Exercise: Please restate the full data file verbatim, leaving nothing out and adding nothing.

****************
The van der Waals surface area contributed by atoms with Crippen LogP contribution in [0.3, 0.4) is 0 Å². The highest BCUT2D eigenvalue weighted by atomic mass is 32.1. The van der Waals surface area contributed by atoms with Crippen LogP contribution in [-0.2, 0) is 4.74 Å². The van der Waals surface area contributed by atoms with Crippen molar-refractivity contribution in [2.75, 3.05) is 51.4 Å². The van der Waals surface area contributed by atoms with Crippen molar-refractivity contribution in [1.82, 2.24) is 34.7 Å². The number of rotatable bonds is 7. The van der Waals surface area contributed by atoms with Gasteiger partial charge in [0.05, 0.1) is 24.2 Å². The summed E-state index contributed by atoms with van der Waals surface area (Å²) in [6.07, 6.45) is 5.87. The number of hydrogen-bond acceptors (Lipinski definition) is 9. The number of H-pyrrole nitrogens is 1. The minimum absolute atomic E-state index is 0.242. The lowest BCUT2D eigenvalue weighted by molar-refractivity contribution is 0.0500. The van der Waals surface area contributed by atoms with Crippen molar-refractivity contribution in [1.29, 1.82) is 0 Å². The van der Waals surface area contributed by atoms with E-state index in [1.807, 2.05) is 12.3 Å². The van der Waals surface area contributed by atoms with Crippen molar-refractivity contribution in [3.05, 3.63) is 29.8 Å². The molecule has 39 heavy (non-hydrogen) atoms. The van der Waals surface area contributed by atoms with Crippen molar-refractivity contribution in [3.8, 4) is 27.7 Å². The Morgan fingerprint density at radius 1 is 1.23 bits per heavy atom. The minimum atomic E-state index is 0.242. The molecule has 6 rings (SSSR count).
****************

The van der Waals surface area contributed by atoms with Crippen LogP contribution in [0.3, 0.4) is 0 Å². The highest BCUT2D eigenvalue weighted by atomic mass is 32.1. The van der Waals surface area contributed by atoms with Crippen LogP contribution in [-0.2, 0) is 4.74 Å². The van der Waals surface area contributed by atoms with Crippen molar-refractivity contribution in [2.75, 3.05) is 51.4 Å². The van der Waals surface area contributed by atoms with Crippen molar-refractivity contribution in [1.82, 2.24) is 34.7 Å². The number of rotatable bonds is 7. The van der Waals surface area contributed by atoms with Gasteiger partial charge in [0.05, 0.1) is 24.2 Å². The summed E-state index contributed by atoms with van der Waals surface area (Å²) in [6.07, 6.45) is 5.87. The number of hydrogen-bond acceptors (Lipinski definition) is 9. The number of H-pyrrole nitrogens is 1. The minimum absolute atomic E-state index is 0.242. The lowest BCUT2D eigenvalue weighted by molar-refractivity contribution is 0.0500. The van der Waals surface area contributed by atoms with Crippen molar-refractivity contribution in [1.29, 1.82) is 0 Å². The van der Waals surface area contributed by atoms with E-state index in [1.807, 2.05) is 12.3 Å². The van der Waals surface area contributed by atoms with Crippen molar-refractivity contribution in [3.05, 3.63) is 29.8 Å². The molecule has 39 heavy (non-hydrogen) atoms. The van der Waals surface area contributed by atoms with Crippen molar-refractivity contribution in [3.8, 4) is 27.7 Å². The Morgan fingerprint density at radius 1 is 1.23 bits per heavy atom. The minimum atomic E-state index is 0.242. The molecule has 6 rings (SSSR count).